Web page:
“Caroline or Change” offers opportunities for connection. Two Louisiana families, the Gellman family and the Thibodeaux family are the “Everyman,” average, ordinary people moving through the day-to-day moments of their lives. “Caroline or Change” connects the day-to-day moments of these ordinary people to pivotal moments in United States history. These connections work to personalize and contextualize the social, cultural and political climates that serve as the backdrop for the play.
This Study Companion expands these points of connection by providing opportunities for further consideration of both national and local events occurring during the time period depicted in “Caroline or Change.” In Background students trace how the national and local social, cultural and political climates of the 1960’s have continued to inform and lead to pivotal contemporary moments unfolding currently in United States history. This begins with personal reflections by playwright Tony Kushner about his inspiration for “Caroline or Change” and follows with timelines and news articles that both chronical and connect pivotal moments in United States history and New Orleans history with the prevailing social, cultural and political climates of the time.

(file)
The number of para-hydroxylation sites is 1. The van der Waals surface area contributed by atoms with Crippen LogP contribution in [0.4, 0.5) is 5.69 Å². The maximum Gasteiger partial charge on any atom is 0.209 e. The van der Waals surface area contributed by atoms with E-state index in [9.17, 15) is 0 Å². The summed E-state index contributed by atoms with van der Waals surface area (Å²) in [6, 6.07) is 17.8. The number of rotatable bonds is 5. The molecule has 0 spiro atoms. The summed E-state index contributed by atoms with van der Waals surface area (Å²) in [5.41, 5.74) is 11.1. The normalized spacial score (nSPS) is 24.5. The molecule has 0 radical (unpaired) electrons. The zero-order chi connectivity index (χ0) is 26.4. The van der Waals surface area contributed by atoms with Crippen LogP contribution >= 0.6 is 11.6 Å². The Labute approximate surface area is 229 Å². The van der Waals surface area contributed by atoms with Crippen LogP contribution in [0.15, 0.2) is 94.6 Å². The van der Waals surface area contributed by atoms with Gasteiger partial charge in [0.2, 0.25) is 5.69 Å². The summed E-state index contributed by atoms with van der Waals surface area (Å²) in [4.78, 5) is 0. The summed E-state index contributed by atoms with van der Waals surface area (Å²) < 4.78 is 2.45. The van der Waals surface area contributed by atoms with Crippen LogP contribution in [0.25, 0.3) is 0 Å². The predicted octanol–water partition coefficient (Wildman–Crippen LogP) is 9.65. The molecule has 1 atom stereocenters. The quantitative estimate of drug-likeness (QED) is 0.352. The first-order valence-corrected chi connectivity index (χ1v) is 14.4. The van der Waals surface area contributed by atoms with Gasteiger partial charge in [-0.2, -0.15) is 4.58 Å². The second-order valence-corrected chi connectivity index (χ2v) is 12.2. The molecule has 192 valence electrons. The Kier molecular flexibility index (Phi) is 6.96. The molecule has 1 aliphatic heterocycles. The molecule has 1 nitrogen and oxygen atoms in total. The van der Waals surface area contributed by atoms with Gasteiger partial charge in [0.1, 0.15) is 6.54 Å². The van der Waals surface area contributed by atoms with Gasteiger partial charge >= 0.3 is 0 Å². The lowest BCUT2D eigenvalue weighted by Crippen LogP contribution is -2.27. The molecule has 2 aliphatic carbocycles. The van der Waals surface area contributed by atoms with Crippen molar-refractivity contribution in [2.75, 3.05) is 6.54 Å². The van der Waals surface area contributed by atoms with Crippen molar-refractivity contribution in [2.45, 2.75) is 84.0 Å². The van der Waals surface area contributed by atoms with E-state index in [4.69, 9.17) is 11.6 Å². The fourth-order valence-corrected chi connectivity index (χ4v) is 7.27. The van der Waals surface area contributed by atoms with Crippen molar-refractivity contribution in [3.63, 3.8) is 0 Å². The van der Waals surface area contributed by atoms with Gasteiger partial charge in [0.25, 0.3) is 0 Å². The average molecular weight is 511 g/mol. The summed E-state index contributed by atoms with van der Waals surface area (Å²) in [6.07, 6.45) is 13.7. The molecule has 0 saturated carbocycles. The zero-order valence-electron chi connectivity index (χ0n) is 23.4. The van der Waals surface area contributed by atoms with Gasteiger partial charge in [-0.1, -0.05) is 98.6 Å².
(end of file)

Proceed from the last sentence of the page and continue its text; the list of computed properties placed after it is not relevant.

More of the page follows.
The Tony-nominated “Caroline, or Change” includes change... children, families and monuments. Family Portraits gives students opportunities to share stories about their family and learn about the cultures of their classmates, which may either be the same or different from their own, and create an autobiographical work of art to express what is special about the culture of their family. Children Who Changed the World, 1963 leads students on an exploration of how children were involved in the Civil Rights Movement and the Children’s Crusade of 1963. Children Who Changed the World, 2017 provides students with additional opportunities to explore how children have changed the world, during the Civil Rights Movement and in the modern day.
Lake Charles, Louisiana is home to both the Gellman family and the Thibodeaux family. During Act One, In order to cheer her up, Caroline Thibodeaux’s friend Dotty tells Caroline that a group of teenagers took down a statue honoring a Confederate soldier from in front of the courthouse. Caroline doesn\'t know anything about it because she doesn\'t own a television. She isn\'t happy about the news, saying that it will only cause trouble. This story of the removal of the monument is woven throughout the rest of the play. In Reflections on Monuments students will have opportunities to explore the importance of monuments, why they are created, learn about the Paper Monuments Project and create their own monument. Monuments: Context and Creation give opportunities to further explore monuments as works of art and how monuments embrace the uniqueness of cultural and national identities and honor heritage, culture and national histories (NOTE: This lesson was originally created as part of a collection of arts lessons; additional lessons from this collection can be found here: https://www.louisianabelieves.com/resources/library/k-12-arts-resources)
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